Bovine Serum Albumin (BSA) comes in many forms, which is why people frequently post questions online, asking what BSA should be used in their experiment. Forum responses have been good about directly addressing the procedure in question, but it's really hard to find a consolidated resource that helps researchers evaluate each type of BSA and their appropriate uses. Since the Internet is lacking a central guide, I set out to investigate what goes into choosing between BSA types and provide these answers in this article.

First, we should address what types of BSA exist in the market. GoldBio offers two types: protease free and fatty acid free (I’ll explain why fatty acid free is a good choice for many experiments later on in this article). But then you have other types of BSA, such as standard BSA, low endotoxin, immunoglobulin free and blocking agent BSA. Obviously each type offers certain features that may help or hurt your project. So which one is best for your experiment?

To figure this out, we should look at common processes that use BSA:

1.Cell Culture


3.Enzyme System Diluent


5.Protein Stabilization

6.Carrier Protein

One Chart to Rule Them All

Which one of these six common methods are you using? That’s going to be what helps you decide which BSA is right for your experiment. Certain types of BSA will cover a multitude of techniques; for that reason, it is better to address which BSA types are appropriate for each process in a simple chart rather than long paragraphs where overlaps aren't as evident.
BSA Selection Guide Chart - What BSA (Bovine Serum Albumin) Should I Use – Your BSA Selection Guide

Beyond the Chart:

The chart certainly reduces having to do heavy research into finding the best option. It also makes it clear that there are certain BSA types that reach further than others. For example, it's obvious that fatty acid free BSA and protease free BSA works well in a wide variety of techniques, making each a more ideal product, while a blocking BSA is best used only as a blocking agent in ELISA.

But beyond these criteria, there are other very important factors to consider. Number one is usually price. Being sure it fits the budget is make-or-break for almost every researcher. The next go-to for a researcher is purity. But let’s say you found the right BSA type, it fits your budget and it has excellent purity, what else should you consider? When evaluating BSA, the location it’s manufactured in and if it’s certified as bovine spongiform encephalopathy compliant is also vital for obvious reasons.

Why Choose Fatty Acid Free BSA?

The factors mentioned in this article are exactly what GoldBio considered when first offering protease free BSA, and then more recently our fatty acid free BSA, which is also protease free. We were determined to provide researchers with a product that satisfies most criteria for BSA selection. First, they’re both extremely affordable and have high purity. Beyond that, however, both products are manufactured in the USA and are BSE/TSE compliant. And while GoldBio’s protease free BSA is appropriate for a variety of common techniques, we recently introduced fatty acid free BSA because it is useful in an even broader range of experiments, not just the ones listed on the chart. Besides satisfying some check boxes, fatty acid free BSA eliminates certain variables from the experiment. In fact, there are times when the nature of the experiment necessitates the use of fatty acid free BSA over others. For instance, if you're working with a fatty acid sensitive cell culture system such as CHO, Vero and MDCK cells, fatty acid free BSA is more suitable for those situations.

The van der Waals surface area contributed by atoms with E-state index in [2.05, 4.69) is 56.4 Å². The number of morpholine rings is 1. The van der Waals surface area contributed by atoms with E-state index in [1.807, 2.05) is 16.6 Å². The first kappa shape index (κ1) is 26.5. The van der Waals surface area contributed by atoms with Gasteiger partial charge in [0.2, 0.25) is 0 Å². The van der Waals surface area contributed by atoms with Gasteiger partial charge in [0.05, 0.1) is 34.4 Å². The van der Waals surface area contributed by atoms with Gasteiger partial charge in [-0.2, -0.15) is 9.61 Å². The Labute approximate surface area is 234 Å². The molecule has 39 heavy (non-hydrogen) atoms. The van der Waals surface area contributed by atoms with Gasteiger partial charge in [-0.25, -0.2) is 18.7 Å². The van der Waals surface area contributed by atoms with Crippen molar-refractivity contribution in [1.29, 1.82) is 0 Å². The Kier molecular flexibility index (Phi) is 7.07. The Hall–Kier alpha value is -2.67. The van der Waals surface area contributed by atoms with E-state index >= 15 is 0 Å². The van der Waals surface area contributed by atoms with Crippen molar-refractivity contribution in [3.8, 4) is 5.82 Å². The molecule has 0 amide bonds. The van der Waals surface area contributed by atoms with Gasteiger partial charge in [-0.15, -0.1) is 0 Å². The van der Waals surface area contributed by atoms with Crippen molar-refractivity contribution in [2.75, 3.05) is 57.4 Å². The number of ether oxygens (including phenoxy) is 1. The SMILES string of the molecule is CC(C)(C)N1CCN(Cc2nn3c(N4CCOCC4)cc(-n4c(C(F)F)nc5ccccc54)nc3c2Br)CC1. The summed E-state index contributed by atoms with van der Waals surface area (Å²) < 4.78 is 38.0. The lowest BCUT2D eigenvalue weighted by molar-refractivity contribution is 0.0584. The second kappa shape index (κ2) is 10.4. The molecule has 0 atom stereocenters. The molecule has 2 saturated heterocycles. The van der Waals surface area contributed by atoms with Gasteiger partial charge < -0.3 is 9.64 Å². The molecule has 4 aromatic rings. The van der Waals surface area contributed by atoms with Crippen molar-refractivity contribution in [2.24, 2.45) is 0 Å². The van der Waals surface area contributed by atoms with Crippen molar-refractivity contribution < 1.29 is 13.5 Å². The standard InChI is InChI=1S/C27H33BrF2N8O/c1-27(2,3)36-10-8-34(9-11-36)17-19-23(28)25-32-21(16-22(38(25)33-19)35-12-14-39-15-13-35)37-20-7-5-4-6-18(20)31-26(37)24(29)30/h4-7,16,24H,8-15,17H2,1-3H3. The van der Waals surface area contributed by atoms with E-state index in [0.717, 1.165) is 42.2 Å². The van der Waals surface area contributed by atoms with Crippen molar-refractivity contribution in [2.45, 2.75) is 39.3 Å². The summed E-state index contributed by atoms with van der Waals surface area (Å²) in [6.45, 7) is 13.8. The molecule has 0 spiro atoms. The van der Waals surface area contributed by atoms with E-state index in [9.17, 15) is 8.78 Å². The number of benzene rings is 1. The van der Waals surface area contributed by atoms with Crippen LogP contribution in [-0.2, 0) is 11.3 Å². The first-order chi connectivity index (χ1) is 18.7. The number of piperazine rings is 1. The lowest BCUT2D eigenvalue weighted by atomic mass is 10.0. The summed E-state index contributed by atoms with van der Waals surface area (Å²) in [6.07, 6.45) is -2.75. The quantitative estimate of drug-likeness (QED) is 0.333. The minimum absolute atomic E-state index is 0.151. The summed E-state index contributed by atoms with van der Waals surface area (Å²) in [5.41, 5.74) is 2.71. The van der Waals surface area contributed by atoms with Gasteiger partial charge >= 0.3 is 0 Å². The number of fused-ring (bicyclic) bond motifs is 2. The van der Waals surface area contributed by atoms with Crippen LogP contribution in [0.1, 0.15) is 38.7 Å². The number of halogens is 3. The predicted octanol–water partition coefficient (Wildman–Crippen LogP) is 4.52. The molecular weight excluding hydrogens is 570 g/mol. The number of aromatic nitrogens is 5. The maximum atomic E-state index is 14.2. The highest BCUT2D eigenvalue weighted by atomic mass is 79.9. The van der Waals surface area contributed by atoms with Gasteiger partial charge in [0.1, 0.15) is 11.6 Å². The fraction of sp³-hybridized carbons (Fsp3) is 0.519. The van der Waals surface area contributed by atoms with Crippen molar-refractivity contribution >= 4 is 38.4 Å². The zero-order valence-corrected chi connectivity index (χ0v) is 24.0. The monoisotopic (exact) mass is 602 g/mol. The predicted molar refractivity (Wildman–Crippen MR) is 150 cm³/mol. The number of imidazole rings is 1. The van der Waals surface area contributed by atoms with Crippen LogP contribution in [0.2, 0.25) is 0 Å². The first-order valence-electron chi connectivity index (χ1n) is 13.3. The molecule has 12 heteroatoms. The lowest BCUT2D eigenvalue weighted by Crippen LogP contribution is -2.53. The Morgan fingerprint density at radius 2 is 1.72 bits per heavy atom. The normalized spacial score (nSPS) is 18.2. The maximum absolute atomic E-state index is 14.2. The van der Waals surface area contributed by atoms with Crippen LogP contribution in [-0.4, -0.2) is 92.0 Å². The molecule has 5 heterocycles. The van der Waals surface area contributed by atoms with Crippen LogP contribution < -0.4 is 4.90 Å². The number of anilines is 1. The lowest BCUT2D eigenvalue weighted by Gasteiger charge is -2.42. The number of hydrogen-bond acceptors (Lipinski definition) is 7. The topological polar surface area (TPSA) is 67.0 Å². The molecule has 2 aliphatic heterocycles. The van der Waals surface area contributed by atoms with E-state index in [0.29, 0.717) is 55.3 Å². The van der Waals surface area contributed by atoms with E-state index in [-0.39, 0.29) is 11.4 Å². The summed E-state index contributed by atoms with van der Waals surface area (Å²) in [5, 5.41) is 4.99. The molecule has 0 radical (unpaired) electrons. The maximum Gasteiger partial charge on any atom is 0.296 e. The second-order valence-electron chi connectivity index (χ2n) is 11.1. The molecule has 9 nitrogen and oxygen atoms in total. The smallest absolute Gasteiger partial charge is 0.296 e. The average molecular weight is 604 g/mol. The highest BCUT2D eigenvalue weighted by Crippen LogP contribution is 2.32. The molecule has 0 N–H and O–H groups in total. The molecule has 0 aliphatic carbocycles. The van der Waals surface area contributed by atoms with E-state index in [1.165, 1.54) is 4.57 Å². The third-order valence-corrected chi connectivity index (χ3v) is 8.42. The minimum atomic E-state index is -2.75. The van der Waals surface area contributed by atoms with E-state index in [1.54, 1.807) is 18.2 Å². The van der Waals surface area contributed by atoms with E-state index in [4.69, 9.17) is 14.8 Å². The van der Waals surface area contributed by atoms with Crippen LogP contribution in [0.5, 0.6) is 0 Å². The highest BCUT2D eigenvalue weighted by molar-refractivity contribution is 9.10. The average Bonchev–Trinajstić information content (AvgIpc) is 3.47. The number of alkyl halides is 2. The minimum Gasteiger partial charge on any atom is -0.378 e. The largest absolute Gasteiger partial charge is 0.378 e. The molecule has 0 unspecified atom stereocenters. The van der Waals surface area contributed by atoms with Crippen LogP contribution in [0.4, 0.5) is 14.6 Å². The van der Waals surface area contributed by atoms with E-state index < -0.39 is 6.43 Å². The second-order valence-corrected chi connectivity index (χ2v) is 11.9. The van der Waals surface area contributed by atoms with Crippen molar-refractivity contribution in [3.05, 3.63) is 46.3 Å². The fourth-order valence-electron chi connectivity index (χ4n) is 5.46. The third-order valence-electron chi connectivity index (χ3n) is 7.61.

Of course both products have their limits. They won't be ideal for processes such as PCR or bloodbanking, but in general, both BSA types, and more particularly the fatty acid free BSA will allow you to stretch the product over a wider variety of techniques without costing much more. Economically, it's a better choice. And if you still question whether this product or other BSA types are right for you, it’s best to do additional research to be certain.

If you found this guide useful, you might want to share it with others and check out some of our other articles, which are both helpful and entertaining.

Karen Martin
GoldBio Marketing Coordinator

"To understand the universe is to understand math." My 8th grade
math teacher's quote meant nothing to me at the time. Then came
college, and the revelation that the adults in my past were right all
along. But since math feels less tangible, I fell for biology and have
found pure happiness behind my desk at GoldBio, learning, writing
and loving everything science.

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